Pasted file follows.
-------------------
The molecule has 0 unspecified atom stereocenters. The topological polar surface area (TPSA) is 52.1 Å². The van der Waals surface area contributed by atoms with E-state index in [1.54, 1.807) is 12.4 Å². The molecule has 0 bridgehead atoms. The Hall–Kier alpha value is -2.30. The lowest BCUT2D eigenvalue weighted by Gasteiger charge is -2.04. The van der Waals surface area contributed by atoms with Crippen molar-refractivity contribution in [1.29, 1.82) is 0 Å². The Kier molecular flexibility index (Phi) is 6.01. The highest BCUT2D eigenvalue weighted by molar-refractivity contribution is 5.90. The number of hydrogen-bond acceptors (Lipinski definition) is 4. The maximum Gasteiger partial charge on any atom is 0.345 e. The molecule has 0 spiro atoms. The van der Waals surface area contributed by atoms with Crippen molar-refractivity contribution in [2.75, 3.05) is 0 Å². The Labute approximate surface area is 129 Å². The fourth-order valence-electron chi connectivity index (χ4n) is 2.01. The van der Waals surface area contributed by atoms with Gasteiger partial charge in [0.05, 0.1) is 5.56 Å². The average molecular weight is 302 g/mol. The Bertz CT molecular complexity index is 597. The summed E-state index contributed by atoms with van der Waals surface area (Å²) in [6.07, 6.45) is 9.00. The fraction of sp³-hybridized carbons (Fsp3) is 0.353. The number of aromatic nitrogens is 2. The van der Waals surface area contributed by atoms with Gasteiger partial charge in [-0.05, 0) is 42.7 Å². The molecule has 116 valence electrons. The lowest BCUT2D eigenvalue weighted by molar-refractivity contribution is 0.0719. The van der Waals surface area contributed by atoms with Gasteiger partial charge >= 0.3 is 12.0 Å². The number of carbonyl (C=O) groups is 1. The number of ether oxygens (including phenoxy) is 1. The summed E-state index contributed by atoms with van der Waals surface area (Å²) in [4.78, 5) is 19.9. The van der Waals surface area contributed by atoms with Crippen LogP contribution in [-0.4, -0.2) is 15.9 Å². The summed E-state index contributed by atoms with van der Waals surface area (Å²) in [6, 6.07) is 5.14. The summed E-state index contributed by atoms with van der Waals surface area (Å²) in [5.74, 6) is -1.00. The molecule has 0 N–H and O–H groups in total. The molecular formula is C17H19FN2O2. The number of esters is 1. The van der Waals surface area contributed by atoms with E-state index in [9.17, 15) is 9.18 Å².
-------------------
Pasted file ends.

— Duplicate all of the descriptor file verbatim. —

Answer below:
The molecule has 0 unspecified atom stereocenters. The topological polar surface area (TPSA) is 52.1 Å². The van der Waals surface area contributed by atoms with E-state index in [1.54, 1.807) is 12.4 Å². The molecule has 0 bridgehead atoms. The Hall–Kier alpha value is -2.30. The lowest BCUT2D eigenvalue weighted by Gasteiger charge is -2.04. The van der Waals surface area contributed by atoms with Crippen molar-refractivity contribution in [1.29, 1.82) is 0 Å². The Kier molecular flexibility index (Phi) is 6.01. The highest BCUT2D eigenvalue weighted by molar-refractivity contribution is 5.90. The number of hydrogen-bond acceptors (Lipinski definition) is 4. The maximum Gasteiger partial charge on any atom is 0.345 e. The molecule has 0 spiro atoms. The van der Waals surface area contributed by atoms with Crippen molar-refractivity contribution in [2.75, 3.05) is 0 Å². The Labute approximate surface area is 129 Å². The fourth-order valence-electron chi connectivity index (χ4n) is 2.01. The van der Waals surface area contributed by atoms with Gasteiger partial charge in [0.05, 0.1) is 5.56 Å². The average molecular weight is 302 g/mol. The Bertz CT molecular complexity index is 597. The summed E-state index contributed by atoms with van der Waals surface area (Å²) in [6.07, 6.45) is 9.00. The fraction of sp³-hybridized carbons (Fsp3) is 0.353. The number of aromatic nitrogens is 2. The van der Waals surface area contributed by atoms with Gasteiger partial charge in [-0.05, 0) is 42.7 Å². The molecule has 116 valence electrons. The lowest BCUT2D eigenvalue weighted by molar-refractivity contribution is 0.0719. The van der Waals surface area contributed by atoms with Gasteiger partial charge >= 0.3 is 12.0 Å². The number of carbonyl (C=O) groups is 1. The number of ether oxygens (including phenoxy) is 1. The summed E-state index contributed by atoms with van der Waals surface area (Å²) in [4.78, 5) is 19.9. The van der Waals surface area contributed by atoms with Crippen LogP contribution in [-0.4, -0.2) is 15.9 Å². The summed E-state index contributed by atoms with van der Waals surface area (Å²) in [6, 6.07) is 5.14. The summed E-state index contributed by atoms with van der Waals surface area (Å²) in [5.74, 6) is -1.00. The molecule has 0 N–H and O–H groups in total. The molecular formula is C17H19FN2O2. The number of esters is 1. The van der Waals surface area contributed by atoms with E-state index in [9.17, 15) is 9.18 Å².